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Employers in the United States are not required by federal law to provide their employees with paid sick leave.
The presence of the novel coronavirus in the United States, a country where crowdfunding platform GoFundMe is used as a health-care lifeline and even insured patients can face hefty co-payments when visiting the doctor for minor ailments, poses a major challenge for an inequality-riddled system.
The viral outbreak has revealed gaping holes in healthcare coverage at a time when people may need it most. Most European countries and Canada have universal healthcare systems, but the U.S. relies on a patchwork of public and private insurance.
Only 43 percent of service workers in the U.S. have access to healthcare benefits. U.S. employers with 50 or more employees are required to offer health insurance but the same protection isn’t provided to part-time workers or independent contractors.
An estimated 27.9 million people lack any type of health coverage in the country (roughly eight percent of the population), while an additional 44 million have cheap, bare-bones plans, known as catastrophic coverage, that have very high deductibles and co-payments, according to estimates from the Commonwealth Fund, a private, healthcare-focused U.S. foundation.
Doctor’s visits for many people, therefore, are the last resort and, according to a 2018 survey by the Agency for Healthcare Research and Quality, an agency within the U.S. Department of Health and Human Services, just eight percent of adults 35 and older take advantage of preventive services.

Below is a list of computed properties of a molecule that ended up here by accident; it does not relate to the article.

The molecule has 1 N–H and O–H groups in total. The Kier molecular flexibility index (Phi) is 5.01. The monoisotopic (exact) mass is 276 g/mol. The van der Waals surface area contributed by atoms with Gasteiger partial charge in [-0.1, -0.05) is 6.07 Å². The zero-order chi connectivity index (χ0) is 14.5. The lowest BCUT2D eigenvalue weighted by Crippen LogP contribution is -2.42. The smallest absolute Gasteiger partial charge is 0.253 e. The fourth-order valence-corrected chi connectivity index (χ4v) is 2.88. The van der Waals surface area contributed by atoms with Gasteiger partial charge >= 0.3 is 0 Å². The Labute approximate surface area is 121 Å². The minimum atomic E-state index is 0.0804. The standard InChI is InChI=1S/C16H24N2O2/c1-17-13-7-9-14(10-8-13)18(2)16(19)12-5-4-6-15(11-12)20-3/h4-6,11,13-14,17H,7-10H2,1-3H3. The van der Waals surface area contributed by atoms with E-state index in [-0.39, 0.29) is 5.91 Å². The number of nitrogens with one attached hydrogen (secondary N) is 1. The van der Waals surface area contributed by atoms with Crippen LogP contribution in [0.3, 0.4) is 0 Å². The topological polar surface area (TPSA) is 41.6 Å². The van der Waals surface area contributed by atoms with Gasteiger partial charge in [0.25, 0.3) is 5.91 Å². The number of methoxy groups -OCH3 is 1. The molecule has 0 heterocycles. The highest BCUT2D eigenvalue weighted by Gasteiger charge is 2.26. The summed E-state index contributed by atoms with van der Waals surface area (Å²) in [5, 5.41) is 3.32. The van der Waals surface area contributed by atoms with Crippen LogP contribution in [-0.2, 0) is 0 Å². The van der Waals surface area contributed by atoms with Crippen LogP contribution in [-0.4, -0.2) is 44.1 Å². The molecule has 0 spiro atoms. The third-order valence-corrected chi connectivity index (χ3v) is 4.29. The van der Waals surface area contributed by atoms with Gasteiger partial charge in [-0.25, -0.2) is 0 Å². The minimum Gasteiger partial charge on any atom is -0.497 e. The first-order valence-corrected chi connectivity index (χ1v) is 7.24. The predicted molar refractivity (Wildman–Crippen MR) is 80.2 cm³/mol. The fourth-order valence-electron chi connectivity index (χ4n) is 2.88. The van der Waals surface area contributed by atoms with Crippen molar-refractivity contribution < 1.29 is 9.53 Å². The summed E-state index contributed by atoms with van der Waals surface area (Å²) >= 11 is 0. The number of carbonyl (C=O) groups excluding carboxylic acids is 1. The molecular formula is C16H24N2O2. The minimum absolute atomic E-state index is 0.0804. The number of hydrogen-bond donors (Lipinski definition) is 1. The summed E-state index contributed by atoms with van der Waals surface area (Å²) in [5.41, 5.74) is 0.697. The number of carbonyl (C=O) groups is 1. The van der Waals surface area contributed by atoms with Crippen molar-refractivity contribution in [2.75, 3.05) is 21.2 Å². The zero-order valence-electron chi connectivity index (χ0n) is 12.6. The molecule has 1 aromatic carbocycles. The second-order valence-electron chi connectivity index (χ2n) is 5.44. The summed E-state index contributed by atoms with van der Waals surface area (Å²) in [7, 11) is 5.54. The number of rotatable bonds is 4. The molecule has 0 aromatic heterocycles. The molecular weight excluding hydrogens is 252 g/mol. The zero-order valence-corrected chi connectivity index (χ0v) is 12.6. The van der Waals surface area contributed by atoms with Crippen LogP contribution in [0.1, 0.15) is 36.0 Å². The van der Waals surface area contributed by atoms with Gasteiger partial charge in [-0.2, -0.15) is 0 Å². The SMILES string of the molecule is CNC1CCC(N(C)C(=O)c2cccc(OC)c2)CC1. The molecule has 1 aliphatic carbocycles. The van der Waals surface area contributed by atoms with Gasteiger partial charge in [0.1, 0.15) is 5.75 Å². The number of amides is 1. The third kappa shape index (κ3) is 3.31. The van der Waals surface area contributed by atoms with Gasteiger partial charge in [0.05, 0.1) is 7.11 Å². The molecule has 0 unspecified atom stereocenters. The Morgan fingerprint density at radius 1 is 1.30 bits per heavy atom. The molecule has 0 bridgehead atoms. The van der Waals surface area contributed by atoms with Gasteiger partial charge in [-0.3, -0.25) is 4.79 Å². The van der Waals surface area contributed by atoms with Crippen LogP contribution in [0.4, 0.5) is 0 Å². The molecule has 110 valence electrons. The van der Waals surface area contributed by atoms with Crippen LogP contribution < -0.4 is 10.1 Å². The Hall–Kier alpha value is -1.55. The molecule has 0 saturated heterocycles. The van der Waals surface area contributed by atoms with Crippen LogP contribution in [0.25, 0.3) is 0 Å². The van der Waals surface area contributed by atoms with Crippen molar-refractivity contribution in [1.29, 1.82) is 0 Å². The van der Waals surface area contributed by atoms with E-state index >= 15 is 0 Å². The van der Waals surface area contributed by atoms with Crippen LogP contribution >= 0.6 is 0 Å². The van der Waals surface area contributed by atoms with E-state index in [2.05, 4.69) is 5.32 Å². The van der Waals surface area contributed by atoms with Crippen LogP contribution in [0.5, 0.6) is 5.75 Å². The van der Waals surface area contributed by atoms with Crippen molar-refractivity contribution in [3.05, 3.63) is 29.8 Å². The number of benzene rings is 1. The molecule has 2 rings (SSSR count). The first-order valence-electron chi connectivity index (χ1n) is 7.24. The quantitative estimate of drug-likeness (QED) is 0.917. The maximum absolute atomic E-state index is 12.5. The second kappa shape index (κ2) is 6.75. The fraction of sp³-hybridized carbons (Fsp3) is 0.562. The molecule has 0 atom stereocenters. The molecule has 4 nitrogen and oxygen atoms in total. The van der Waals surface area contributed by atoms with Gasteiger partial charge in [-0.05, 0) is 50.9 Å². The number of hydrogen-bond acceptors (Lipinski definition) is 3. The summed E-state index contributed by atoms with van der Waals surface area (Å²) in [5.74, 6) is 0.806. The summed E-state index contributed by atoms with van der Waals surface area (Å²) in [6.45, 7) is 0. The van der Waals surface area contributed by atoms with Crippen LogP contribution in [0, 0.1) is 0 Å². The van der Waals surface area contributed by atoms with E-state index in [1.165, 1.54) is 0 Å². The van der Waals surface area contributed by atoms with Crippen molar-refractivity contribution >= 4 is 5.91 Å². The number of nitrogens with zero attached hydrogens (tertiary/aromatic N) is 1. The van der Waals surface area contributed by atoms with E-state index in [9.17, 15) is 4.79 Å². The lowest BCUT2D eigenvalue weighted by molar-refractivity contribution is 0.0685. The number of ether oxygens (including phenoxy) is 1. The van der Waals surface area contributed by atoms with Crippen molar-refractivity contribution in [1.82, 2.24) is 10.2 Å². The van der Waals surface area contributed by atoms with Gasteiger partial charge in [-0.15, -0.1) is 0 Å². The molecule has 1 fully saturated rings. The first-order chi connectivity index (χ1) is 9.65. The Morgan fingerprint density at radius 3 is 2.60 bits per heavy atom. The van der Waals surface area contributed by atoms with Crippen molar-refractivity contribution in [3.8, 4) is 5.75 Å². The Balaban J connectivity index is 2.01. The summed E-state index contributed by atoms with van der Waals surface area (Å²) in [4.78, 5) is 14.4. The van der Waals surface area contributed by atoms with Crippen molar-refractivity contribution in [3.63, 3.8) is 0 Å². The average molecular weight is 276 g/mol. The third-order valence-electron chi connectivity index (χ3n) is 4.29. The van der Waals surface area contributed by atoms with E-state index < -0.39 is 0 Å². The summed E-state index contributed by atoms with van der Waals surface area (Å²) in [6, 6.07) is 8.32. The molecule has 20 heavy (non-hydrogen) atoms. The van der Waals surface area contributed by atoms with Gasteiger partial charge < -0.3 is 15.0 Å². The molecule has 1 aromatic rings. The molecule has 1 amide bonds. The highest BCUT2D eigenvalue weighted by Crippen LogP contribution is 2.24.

This situation could result in COVID-19 carriers not being detected on time in the United States, where nearly 700 cases have been confirmed thus far, and the disease spreading beyond authorities’ monitoring systems.
The silver lining to #coronavirus is that the US will fundamentally reassess its broken healthcare system.
Much the same way that Sandy Hook drove the US to really tackle gun control and how the fiascos in Iraq & Afghanistan caused a rethink of the military industrial complex.
“Under our current, dysfunctional for-profit health care system, people don’t go to the doctor if they cannot afford it. And during an infectious health crisis like this one, that means that potential carriers of the virus may not get checked out if they’re showing symptoms,” Vermont Senator Bernie Sanders, a leading candidate for the Democratic presidential nomination and proponent of a European-style healthcare system, said on Monday in a letter to his supporters.
Waiter Joey Ingham, who works at a barbecue restaurant in Kansas City, Missouri, popular with business travelers, says he doesn’t have insurance. His protection? Washing his hands more often.
“If I wasn’t able to come into work, it would be hard to make ends meet,” said Ingham, who waits on 80 to 120 people a shift. If he felt sick, he’d “probably talk to a manager” about what to do, but noted management hasn’t yet outlined any policies.
Liss-Reardon said most gig workers — independent or temporary contractors — she represents don’t have health insurance.
“We won’t have a fully insured population until we get universal healthcare,” he said. “There are going to be these huge gaps. The burden is falling on the poorest and most vulnerable in our society. This is just another example.”